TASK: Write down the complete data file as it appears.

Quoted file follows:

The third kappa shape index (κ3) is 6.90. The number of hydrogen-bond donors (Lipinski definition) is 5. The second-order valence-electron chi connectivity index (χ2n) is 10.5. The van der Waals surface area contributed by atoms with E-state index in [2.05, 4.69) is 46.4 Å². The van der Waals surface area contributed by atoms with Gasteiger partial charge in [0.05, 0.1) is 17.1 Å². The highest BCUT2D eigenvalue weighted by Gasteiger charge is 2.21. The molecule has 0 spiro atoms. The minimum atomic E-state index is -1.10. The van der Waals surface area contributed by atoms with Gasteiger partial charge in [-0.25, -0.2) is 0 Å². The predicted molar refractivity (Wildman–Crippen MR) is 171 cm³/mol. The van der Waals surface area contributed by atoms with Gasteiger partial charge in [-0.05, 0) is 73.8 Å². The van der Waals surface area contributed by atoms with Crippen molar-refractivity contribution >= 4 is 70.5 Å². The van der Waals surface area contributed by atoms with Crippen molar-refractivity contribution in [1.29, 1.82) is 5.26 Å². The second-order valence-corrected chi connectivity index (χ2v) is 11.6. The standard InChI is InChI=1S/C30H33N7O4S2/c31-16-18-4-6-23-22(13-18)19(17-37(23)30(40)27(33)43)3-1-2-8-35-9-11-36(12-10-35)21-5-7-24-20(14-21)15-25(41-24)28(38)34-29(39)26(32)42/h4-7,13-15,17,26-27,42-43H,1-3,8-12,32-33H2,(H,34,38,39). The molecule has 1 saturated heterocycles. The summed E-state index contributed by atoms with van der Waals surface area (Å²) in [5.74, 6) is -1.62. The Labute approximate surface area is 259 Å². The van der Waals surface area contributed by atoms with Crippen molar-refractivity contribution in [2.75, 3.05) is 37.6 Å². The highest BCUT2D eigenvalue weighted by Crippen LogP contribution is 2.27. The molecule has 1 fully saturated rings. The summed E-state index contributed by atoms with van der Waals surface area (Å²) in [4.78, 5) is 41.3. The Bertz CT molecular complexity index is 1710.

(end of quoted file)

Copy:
The third kappa shape index (κ3) is 6.90. The number of hydrogen-bond donors (Lipinski definition) is 5. The second-order valence-electron chi connectivity index (χ2n) is 10.5. The van der Waals surface area contributed by atoms with E-state index in [2.05, 4.69) is 46.4 Å². The van der Waals surface area contributed by atoms with Gasteiger partial charge in [0.05, 0.1) is 17.1 Å². The highest BCUT2D eigenvalue weighted by Gasteiger charge is 2.21. The molecule has 0 spiro atoms. The minimum atomic E-state index is -1.10. The van der Waals surface area contributed by atoms with Gasteiger partial charge in [-0.25, -0.2) is 0 Å². The predicted molar refractivity (Wildman–Crippen MR) is 171 cm³/mol. The van der Waals surface area contributed by atoms with Gasteiger partial charge in [-0.05, 0) is 73.8 Å². The van der Waals surface area contributed by atoms with Crippen molar-refractivity contribution >= 4 is 70.5 Å². The van der Waals surface area contributed by atoms with Crippen molar-refractivity contribution in [1.29, 1.82) is 5.26 Å². The second-order valence-corrected chi connectivity index (χ2v) is 11.6. The standard InChI is InChI=1S/C30H33N7O4S2/c31-16-18-4-6-23-22(13-18)19(17-37(23)30(40)27(33)43)3-1-2-8-35-9-11-36(12-10-35)21-5-7-24-20(14-21)15-25(41-24)28(38)34-29(39)26(32)42/h4-7,13-15,17,26-27,42-43H,1-3,8-12,32-33H2,(H,34,38,39). The molecule has 1 saturated heterocycles. The summed E-state index contributed by atoms with van der Waals surface area (Å²) in [5.74, 6) is -1.62. The Labute approximate surface area is 259 Å². The van der Waals surface area contributed by atoms with Crippen molar-refractivity contribution in [2.75, 3.05) is 37.6 Å². The highest BCUT2D eigenvalue weighted by Crippen LogP contribution is 2.27. The molecule has 1 fully saturated rings. The summed E-state index contributed by atoms with van der Waals surface area (Å²) in [4.78, 5) is 41.3. The Bertz CT molecular complexity index is 1710.